Was there anything about “Witchstock” that I liked? Well . . . thanks to Rose McGowan, I found Paige’s initial reaction to the “Manor of Love” rather amusing and managed to chuckle at her handling of a womanizing Leo. Despite my dislike of the Penelope Halliwell character, Jennifer Rhodes injected a breath of fresh air into the episode. She also managed to create a nice chemistry with both Brian Krause and Drew Fuller; as Grams, Leo and Chris dealt with the demonic sponge. And Holly Marie Combs had a nice moment of personal angst for Piper, who silently lamented over her sisters’ departure and her new-founded loneliness.

But despite these positive little moments, “Witchstock” was a disaster to me. Was it the worse “CHARMED” episode I have ever seen? Fortunately for director James A. Contner and screenwriter Daniel Cerone, my answer is no. I have seen worse from earlier seasons. And all I have to do is watch the series’ Season Eight. There were plenty of horrors from that season to form a list of the series’ worst episodes. But “Witchstock” was not a pleasure to watch. Not by a long shot.

Five Favorite Episodes of “ONCE UPON A TIME” – Season Two (2012-2013)

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Below is a list of my top five favorite episodes from Season Two of “ONCE UPON A TIME”. The series was created by Edward Kitsis and Adam Horowitz: 

 

FIVE FAVORITE EPISODES OF “ONCE UPON A TIME” – Season Two (2012-2013)

1 - 2.16 The Millers Daughter

1. (2.16) “The Miller’s Daughter” – While Regina Mills and her mother Cora hunt for Rumpelstiltskin’s dagger in Storybrooke in this spine-tingling episode, Cora’s back story as a poor miller’s daughter who becomes the wife of a prince is revealed in flashbacks.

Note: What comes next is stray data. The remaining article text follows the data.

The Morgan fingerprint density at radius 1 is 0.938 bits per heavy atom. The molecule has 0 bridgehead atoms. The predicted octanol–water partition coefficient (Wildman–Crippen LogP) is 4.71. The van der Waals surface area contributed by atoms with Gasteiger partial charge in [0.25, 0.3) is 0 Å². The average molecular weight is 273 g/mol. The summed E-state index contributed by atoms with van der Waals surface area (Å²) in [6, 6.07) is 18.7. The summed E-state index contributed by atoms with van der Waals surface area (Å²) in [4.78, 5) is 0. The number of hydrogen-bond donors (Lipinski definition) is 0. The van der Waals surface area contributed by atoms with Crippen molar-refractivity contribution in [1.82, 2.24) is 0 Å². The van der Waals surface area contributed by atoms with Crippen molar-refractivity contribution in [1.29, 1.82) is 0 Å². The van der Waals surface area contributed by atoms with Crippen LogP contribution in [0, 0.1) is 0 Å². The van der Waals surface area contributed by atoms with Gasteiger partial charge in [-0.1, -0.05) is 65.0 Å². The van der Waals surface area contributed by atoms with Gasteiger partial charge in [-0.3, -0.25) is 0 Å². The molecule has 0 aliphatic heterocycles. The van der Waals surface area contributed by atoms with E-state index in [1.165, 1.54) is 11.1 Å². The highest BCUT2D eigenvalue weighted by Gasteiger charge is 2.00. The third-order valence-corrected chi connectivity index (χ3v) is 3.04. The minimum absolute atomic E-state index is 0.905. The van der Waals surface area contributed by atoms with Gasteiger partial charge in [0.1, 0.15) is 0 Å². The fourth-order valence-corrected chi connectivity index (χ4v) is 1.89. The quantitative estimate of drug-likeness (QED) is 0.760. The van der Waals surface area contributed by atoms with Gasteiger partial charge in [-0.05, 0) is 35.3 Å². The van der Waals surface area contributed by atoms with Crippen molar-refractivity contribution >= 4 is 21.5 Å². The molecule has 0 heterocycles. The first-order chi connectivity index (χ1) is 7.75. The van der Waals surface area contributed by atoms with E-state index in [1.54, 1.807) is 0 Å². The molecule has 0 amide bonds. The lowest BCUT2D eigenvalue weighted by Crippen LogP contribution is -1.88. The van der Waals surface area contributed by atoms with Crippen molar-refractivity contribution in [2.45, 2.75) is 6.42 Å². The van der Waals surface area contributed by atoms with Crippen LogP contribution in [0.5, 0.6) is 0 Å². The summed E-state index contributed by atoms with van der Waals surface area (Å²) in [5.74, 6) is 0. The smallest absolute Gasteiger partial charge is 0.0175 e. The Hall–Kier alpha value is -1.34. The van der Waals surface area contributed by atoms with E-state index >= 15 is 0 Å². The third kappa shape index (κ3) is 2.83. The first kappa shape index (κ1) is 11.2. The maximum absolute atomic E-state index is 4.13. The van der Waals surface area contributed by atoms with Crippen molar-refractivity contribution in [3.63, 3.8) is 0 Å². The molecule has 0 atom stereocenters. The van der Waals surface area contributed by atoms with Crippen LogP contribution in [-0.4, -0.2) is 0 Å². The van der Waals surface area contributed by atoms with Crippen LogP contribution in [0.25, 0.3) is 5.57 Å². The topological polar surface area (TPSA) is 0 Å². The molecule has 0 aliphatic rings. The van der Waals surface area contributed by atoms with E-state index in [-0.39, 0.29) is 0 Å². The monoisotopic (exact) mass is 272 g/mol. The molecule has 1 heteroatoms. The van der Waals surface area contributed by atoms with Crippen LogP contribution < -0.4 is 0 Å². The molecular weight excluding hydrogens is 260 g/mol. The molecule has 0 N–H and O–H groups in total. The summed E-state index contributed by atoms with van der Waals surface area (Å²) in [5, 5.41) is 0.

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2. (2.10) “The Cricket Game” – Following Cora and Captain Hook’s arrival in Storybrooke, the former set about framing Regina for Archie Hooper’s “murder” in an effort to emotionally break the former mayor. Snow White and Charming disagree over how to handle the captured Evil Queen in the Fairy Tale Land flashbacks.

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3. (2.05) “The Doctor” – The true identity of Dr. Victor Whale is revealed to be Dr. Frankenstein, when he attempts to resurrect Regina’s long dead fiancé in an effort to make a bargain with her. Flashbacks reveal Rumpelstiltskin’s manipulations of a young Regina that prove to have major consequences.

4 - 2.22 And Straight Until Morning

4. (2.22) “And Straight Until Morning” – Regina and the Charmings join forces to prevent Storybrooke from being destroyed by the former mayor’s magical trigger, stolen by anti-magic vigilantes Greg and Tamara in this surprisingly interesting season finale.

5 - 2.14 Manhattan

5. (2.14) “Manhattan” – Emma Swan, Henry Mills and Rumpelstiltskin’s search for the latter’s son in Manhattan results in a major surprise for all three. Flashbacks reveal Rumpelstiltskin’s encounters with a blind seer, whose predictions will harbor consequences for the former.